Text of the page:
ALEXIS ROSENFELD / SCIENCE PHOTO LIBRARY ALEXIS ROSENFELD / SCIENCE PHOTO LIBRARY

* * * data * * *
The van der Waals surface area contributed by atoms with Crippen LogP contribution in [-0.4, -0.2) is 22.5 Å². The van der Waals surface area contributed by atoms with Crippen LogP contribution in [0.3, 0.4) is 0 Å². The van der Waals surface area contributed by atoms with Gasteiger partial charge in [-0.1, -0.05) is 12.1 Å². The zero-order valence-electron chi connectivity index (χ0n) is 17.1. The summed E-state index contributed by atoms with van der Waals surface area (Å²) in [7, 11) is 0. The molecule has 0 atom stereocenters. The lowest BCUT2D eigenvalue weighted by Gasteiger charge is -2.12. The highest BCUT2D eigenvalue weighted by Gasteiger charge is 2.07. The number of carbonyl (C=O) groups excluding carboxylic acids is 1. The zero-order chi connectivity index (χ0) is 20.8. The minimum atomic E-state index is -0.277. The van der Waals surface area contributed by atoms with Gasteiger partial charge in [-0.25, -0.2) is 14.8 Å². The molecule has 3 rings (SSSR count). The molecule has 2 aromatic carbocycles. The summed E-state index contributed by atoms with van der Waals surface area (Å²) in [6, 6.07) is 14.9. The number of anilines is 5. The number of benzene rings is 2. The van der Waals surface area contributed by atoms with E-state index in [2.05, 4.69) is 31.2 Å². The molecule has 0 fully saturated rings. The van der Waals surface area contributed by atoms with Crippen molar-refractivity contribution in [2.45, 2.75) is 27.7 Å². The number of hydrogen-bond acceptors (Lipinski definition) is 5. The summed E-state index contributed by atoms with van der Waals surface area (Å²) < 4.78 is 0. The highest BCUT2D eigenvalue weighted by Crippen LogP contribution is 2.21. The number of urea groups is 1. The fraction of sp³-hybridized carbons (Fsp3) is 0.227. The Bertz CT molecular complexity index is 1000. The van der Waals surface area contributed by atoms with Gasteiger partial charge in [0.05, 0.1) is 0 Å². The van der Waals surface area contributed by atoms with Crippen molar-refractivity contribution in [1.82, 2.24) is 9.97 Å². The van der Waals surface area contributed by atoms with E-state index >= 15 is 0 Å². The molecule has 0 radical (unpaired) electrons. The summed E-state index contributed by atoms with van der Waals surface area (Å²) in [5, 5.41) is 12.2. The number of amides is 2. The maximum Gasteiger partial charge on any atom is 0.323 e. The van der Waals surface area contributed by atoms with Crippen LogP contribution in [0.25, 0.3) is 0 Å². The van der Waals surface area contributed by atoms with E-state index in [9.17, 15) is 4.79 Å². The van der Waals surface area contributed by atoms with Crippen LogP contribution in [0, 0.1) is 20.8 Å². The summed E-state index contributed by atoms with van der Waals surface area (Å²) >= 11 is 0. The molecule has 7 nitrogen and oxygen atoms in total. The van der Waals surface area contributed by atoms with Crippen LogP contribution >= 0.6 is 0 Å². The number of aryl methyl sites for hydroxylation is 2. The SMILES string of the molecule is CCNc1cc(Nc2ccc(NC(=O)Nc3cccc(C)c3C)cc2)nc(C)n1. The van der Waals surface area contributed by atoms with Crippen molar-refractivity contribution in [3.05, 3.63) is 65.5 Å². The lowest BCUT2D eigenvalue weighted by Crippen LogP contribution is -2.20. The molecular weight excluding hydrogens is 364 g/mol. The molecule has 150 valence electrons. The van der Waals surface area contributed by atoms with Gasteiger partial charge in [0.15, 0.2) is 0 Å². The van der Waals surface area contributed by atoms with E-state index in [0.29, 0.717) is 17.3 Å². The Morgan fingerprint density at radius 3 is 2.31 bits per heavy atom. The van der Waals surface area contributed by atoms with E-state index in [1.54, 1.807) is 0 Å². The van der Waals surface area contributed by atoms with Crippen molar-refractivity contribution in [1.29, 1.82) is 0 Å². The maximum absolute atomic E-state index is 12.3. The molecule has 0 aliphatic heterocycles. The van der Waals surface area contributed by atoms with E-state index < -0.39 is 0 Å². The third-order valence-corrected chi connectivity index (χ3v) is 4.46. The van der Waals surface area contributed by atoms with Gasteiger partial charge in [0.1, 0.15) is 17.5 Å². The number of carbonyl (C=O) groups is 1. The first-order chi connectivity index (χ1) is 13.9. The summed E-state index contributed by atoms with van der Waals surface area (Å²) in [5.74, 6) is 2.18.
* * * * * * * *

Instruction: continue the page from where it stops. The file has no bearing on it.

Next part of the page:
Humpback whales (Megaptera novaeangliae) being watched by a snorkeler (centre left). A mother is swimming with her calf (bottom right). Calves are four to five metres long when they are born and they suckle for about five months. The humpback whale gives birth in winter in shallow tropical waters, but cannot feed there, so it spends the rest of the year in cold polar waters, where its prey of krill and small shoaling fish are abundant. It can reach a length of over 16 metres, and females are larger than males. It lives in groups of less than ten, although groups may merge at feeding and breeding grounds. Photographed off Rurutu Island in the Australes Archipelago in the South Pacific Ocean.
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